That ringing of bells and clinking of glasses and smattering of applause you're hearing is the sound of the movie awards season starting, which means it's time for studios and producers to roll out their great and thundering Oscar campaigns. And you know what? That's OK.
The Academy is trying to stamp campaigning out by banning fancy campaign receptions and parties and the like, because people typically complain about the practice, calling it boorish and desperate and not a little arrogant. And it is! It definitely is all that. Surely the best way to win an award is to not have plead or begged for it. Award winners are supposed to be shocked and humbled and sincerely grateful. They should not have mounted huge, expensive campaigns to get themselves on that stage. So yes, Oscar campaigns are all a bit tacky and unseemly, we can all agree on that. But also? Tacky and unseemly is a whole lotta fun.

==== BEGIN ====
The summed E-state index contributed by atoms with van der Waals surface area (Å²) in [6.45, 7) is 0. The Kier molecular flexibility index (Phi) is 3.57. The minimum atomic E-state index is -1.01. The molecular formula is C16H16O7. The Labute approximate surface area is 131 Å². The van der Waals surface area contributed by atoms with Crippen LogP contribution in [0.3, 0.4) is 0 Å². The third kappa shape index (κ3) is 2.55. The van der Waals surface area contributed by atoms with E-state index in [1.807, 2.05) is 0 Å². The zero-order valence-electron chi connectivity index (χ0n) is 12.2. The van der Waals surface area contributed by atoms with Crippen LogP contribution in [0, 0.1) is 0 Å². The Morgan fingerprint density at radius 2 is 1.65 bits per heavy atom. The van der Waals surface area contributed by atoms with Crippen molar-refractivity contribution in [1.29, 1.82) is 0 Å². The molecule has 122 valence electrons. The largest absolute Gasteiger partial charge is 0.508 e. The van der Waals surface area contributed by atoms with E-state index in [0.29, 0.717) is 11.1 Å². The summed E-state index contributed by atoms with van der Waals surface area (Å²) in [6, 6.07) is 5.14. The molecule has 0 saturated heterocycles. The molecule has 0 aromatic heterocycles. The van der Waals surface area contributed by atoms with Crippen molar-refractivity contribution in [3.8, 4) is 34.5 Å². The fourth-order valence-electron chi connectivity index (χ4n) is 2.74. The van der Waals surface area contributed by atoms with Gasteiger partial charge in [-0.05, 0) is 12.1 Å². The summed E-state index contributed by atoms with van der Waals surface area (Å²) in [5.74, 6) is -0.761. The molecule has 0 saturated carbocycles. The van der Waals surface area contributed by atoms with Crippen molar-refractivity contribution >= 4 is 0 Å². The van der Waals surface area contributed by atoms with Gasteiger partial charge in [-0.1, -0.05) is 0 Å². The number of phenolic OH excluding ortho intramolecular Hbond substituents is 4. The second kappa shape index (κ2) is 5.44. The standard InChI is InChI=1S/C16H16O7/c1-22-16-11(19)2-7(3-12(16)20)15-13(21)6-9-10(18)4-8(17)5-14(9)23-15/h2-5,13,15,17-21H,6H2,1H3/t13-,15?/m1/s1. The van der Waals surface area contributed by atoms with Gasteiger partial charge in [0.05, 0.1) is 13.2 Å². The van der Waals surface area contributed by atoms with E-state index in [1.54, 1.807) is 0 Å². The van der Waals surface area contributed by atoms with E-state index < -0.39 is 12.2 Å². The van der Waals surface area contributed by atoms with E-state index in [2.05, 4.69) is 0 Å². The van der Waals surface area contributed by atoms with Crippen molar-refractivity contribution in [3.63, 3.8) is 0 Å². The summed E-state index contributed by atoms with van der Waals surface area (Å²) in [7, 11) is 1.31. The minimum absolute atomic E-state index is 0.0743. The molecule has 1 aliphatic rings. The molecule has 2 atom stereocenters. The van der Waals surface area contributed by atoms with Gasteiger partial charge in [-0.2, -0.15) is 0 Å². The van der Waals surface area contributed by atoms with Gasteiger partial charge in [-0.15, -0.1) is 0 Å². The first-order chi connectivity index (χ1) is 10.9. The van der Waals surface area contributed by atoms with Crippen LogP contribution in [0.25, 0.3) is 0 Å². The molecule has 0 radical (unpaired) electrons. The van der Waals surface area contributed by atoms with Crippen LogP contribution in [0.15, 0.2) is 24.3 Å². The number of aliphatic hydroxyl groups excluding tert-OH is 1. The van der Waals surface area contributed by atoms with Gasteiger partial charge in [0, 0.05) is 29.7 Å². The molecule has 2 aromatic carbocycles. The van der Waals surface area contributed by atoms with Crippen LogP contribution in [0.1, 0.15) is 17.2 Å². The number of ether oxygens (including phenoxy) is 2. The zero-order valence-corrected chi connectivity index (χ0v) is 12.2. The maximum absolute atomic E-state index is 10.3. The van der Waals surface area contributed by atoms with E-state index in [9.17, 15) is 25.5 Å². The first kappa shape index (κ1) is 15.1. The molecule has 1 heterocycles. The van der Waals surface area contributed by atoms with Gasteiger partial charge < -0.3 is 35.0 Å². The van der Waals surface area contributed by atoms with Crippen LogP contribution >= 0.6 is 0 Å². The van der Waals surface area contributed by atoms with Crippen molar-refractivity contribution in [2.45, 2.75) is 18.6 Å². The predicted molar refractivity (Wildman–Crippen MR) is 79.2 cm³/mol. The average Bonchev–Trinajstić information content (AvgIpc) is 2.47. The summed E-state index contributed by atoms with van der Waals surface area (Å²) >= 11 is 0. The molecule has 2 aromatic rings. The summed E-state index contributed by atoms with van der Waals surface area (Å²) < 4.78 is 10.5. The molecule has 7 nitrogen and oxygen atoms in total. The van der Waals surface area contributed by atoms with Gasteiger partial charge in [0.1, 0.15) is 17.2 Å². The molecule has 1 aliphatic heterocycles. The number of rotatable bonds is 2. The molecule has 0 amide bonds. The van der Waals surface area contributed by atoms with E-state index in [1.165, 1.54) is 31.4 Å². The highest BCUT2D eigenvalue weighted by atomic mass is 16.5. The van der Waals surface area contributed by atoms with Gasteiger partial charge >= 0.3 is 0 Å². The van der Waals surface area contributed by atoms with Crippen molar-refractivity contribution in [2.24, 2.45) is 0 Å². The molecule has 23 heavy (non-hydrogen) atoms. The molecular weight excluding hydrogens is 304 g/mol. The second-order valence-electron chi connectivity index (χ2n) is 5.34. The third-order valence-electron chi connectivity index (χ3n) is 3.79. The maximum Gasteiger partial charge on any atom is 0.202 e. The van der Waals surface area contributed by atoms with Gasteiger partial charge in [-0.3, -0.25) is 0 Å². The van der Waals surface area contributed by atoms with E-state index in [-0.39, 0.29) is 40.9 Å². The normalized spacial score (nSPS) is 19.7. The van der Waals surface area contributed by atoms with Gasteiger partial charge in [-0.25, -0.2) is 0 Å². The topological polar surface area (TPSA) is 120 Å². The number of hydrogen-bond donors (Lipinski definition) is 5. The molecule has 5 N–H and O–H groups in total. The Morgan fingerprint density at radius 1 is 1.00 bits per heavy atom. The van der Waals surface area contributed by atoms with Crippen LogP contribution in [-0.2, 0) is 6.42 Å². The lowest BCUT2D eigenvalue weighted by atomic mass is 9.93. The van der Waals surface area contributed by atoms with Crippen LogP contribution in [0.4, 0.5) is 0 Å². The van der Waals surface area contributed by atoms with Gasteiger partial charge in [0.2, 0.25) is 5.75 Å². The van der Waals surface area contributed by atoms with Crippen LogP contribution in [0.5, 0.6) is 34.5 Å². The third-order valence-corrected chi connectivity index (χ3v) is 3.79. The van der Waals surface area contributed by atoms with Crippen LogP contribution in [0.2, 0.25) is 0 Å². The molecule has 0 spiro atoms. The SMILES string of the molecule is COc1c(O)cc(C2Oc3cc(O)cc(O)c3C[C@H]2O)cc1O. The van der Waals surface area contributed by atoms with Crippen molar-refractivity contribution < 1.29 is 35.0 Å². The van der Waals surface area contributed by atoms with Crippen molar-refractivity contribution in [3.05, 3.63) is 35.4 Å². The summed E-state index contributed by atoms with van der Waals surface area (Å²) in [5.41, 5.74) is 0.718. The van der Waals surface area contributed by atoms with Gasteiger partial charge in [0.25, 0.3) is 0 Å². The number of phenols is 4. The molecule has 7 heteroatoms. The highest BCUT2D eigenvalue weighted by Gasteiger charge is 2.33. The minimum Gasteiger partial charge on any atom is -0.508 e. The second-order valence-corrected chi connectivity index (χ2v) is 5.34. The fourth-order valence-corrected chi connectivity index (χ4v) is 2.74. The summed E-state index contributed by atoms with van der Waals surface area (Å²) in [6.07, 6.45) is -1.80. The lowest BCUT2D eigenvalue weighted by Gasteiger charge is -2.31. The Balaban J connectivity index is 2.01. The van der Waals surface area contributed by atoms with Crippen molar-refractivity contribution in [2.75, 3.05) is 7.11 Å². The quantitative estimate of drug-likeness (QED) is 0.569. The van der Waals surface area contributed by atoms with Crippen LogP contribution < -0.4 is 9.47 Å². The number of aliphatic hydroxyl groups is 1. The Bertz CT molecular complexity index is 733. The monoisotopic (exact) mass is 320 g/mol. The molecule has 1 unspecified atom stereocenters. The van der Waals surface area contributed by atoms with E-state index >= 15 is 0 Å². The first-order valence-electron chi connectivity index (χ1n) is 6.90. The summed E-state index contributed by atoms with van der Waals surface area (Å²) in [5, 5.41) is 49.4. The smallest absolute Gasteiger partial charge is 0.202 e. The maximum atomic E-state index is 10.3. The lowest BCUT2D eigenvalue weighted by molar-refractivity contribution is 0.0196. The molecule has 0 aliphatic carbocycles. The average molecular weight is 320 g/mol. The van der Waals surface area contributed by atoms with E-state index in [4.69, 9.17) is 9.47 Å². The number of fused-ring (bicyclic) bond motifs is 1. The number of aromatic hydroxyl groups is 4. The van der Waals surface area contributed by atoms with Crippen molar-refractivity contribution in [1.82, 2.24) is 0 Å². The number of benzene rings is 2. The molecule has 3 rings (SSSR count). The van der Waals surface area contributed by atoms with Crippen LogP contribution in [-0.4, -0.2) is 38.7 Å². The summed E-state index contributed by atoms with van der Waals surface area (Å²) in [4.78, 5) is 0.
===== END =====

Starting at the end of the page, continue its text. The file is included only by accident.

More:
Take Harvey Weinstein. (Please.) He's basically the inventor of the modern Oscar campaign, the guy who wasn't afraid to advertise, bully, harangue, and whatever else to get people to vote for his films. And it's worked splendidly in the past, with victories like The English Patient and the surprise upset Shakespeare in Love. But his success in his campaigns hasn't earned him any respect, if anything it's just earned him even more derision than his famously bellicose behavior has already engendered. People think Harvey's campaigns are ugly and tasteless, probably because they kind of are. But boy has everyone followed his model anyway! Why? Because it works. And we're glad for that, because the sad dances of Oscar campaigns add that much more zest to what is, when you boil it down to just the simple syrup, a pretty shallow perennial carnival.